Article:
Teaching Approaches

Our first concern in teaching culturally diverse music must be musical. Beyond that, a director’s approach depends on his or her teaching and rehearsal style, the time available for planning and rehearsing and the goals for the ensemble. Obviously the approach of a director who sees his or her ensembles daily will differ from that of a director who sees students only once a week.

Five approaches to teaching and rehearsing culturally diverse music are described below. These approaches are not meant to be exclusive – they are merely offered for the sake of clarity. Each subsequent level requires a greater commitment on the part of the director; however, the levels also provide students with greater access to the musical practices of the represented culture. To illustrate the levels of participation, we will use the arrangement “African Sketches” by James Curnow. (Volk places this piece in her authenticity category III.) A similar approach can be used with other examples of culturally diverse ensemble music.

Traditional Approach

The first approach is the Traditional Approach. The director who is new to culturally diverse music or who has little planning and rehearsal time might begin here. With this approach, the director chooses ensemble music that represents a specific culture. Students learn to play their own part while hearing and experiencing the culture’s music as represented in the ensemble music. For directors whose ensembles don’t meet regularly, this is an easy way to increase their students’ exposure to culturally diverse music.

Modified Traditional Approach

The second approach is the Modified Traditional Approach. This approach requires little extra work for the director. In addition to choosing the piece, the director pulls out the tune(s) in the piece that are characteristic of the culture and teaches the students to sing and play them. Some arrangements, such as “African Sketches,” include this information in the students’ parts; otherwise, the teacher can create a handout with the tune transposed for the instruments in the group. All students learn the music from the culture in addition to learning their own part. If the additional tunes are included in the warm-up, this approach does not take extra rehearsal time.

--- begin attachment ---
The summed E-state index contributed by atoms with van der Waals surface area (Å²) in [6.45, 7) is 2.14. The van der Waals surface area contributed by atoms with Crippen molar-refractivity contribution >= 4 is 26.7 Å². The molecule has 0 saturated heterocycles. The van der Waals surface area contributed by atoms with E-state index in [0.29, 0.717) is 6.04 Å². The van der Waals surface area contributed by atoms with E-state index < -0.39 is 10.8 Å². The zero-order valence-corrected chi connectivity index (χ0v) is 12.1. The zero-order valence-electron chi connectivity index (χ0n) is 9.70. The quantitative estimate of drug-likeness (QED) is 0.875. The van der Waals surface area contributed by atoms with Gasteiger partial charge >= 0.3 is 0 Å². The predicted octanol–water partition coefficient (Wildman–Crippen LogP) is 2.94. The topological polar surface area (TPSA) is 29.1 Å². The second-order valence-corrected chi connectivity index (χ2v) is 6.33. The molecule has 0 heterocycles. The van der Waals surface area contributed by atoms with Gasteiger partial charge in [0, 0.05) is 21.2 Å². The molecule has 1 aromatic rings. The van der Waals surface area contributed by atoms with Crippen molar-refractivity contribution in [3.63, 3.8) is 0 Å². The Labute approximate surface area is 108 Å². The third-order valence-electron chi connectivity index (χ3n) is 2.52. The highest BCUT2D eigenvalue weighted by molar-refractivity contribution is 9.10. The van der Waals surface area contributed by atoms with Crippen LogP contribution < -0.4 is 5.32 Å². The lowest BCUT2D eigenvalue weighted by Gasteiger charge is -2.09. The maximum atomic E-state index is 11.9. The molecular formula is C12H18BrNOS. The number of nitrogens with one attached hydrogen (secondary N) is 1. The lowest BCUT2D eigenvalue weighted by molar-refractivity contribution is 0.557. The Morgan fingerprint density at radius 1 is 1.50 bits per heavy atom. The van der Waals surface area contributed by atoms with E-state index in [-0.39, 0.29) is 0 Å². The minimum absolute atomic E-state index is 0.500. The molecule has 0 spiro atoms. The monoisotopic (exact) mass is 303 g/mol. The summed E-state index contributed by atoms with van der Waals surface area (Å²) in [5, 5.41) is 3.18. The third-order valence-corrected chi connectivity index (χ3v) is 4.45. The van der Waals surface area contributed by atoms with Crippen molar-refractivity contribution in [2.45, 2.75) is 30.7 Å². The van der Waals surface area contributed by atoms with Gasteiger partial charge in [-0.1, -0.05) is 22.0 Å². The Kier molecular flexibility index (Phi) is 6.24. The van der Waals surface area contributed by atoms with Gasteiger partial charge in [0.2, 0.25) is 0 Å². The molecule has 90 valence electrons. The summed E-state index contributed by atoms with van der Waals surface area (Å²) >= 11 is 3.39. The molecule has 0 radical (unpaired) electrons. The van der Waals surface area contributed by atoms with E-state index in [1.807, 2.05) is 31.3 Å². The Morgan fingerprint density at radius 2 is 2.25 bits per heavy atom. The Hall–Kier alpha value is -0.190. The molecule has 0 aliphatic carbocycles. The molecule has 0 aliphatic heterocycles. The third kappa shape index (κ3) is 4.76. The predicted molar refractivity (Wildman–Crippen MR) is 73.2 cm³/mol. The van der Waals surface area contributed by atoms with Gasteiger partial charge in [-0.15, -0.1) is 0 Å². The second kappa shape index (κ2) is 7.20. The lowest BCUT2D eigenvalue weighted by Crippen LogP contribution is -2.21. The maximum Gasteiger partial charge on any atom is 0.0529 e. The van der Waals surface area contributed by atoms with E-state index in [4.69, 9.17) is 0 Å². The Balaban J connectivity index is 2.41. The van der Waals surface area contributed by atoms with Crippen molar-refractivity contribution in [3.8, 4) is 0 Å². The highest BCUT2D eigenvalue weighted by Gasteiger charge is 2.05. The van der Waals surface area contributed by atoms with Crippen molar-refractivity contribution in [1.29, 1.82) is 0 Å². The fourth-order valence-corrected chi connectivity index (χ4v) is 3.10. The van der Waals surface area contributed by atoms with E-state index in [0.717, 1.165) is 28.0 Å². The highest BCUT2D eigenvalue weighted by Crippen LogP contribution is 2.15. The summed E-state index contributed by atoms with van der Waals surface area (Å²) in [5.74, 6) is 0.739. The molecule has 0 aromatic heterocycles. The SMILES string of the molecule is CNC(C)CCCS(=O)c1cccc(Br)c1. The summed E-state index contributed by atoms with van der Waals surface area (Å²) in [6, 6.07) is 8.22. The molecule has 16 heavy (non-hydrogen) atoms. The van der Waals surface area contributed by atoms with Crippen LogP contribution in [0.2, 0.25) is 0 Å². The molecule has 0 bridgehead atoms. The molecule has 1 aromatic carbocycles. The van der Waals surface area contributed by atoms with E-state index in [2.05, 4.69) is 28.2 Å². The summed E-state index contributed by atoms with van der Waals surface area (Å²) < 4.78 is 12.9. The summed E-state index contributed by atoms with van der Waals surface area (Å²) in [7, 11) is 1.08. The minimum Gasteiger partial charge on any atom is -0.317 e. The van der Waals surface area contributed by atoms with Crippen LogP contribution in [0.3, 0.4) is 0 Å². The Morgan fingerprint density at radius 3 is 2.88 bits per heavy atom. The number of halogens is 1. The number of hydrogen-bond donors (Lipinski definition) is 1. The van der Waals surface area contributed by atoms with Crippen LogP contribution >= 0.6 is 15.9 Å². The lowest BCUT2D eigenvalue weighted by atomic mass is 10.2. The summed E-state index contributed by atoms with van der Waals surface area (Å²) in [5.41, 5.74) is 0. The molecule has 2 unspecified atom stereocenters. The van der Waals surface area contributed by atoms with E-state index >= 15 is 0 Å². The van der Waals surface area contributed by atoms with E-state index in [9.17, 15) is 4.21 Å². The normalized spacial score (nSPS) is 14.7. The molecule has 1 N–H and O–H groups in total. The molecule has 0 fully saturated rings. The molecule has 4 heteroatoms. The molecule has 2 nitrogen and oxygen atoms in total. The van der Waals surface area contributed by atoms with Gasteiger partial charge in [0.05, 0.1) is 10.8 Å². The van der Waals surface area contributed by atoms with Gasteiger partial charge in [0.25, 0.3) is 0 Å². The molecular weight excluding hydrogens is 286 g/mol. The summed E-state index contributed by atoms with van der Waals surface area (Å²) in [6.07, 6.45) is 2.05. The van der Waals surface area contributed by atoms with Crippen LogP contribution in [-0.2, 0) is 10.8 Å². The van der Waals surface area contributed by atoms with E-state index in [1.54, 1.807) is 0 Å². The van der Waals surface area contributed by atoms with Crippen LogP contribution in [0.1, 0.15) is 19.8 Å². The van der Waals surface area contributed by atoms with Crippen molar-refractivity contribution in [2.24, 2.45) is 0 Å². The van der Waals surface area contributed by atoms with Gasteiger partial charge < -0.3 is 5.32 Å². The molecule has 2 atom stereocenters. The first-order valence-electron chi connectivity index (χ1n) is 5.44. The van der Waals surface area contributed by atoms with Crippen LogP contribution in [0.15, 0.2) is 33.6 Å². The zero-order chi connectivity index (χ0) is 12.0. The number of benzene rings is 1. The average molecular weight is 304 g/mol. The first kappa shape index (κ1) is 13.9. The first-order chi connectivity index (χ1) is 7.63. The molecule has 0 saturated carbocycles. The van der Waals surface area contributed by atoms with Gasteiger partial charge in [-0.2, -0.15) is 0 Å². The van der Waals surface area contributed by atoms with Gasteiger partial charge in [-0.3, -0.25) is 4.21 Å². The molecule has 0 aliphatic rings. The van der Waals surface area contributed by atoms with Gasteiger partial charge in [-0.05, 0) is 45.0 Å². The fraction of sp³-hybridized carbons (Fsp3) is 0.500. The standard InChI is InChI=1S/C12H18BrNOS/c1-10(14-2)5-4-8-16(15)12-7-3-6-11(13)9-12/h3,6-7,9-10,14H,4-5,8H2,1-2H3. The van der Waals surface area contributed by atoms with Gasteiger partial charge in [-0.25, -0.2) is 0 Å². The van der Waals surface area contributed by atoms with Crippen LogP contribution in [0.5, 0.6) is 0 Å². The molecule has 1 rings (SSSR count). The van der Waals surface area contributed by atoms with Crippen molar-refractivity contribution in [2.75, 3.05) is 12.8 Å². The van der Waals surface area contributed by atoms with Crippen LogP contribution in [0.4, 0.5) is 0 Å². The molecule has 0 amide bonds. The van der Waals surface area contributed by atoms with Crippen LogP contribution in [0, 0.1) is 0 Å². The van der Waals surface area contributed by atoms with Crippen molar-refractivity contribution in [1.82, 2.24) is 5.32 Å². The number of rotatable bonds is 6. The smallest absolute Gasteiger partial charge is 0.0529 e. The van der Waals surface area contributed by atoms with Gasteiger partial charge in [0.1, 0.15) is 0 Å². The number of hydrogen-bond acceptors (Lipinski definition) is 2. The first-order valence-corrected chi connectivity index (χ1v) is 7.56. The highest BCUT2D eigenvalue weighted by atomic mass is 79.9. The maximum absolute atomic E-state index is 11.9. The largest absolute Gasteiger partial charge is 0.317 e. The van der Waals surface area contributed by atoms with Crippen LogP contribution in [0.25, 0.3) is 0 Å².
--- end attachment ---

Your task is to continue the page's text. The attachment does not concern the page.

Beginning Multicultural Approach

With the Beginning Multicultural Approach, the director teaches the students to sing and play additional tune(s) and/or rhythm(s) from the culture. Since this approach provides more than one example of music from the culture, students gain a larger vocabulary of songs from the culture. The emphasis here is not on authenticity, but on familiarity with music representing the culture being studied. This approach demands a bit more time on the part of the director. Related tunes may be found on the Internet, in source books related to music from the culture, or even in multicultural choral arrangements.

The composer of “African Sketches” tells us that this arrangement contains the following tunes: “Oteng’ teng” (a dance from Kenya), “Mwana Wange” (a Bugandan lullaby from Uganda) and “Zira! Zira!” (an Ethiopian war song). Knowing this, we can search the Internet for further resources.

If the tunes are transposed for instruments and included as part of the warm-up and rehearsal, this approach takes a little extra rehearsal time. In addition, students are likely to perform the piece with greater understanding.

Comprehensive Musicianship Approach

Providing authentic aural, visual and/or practical examples of music from the culture, in addition to teaching tunes from the culture, is the Comprehensive Musicianship Approach. This approach can take many forms, depending on the director’s time and the availability of resources. The purpose of this approach is to give students a clear idea of how the music is “done” in its native setting. When possible, authentic transmission (singing/playing by ear) is used to teach the music. Directors may use recordings, videos or visits from community members of the particular culture (“culture bearers”) to make the experience as musically authentic as possible. With this approach, students begin to establish an authentic vocabulary of music from the culture in addition to learning to play their part in the ensemble.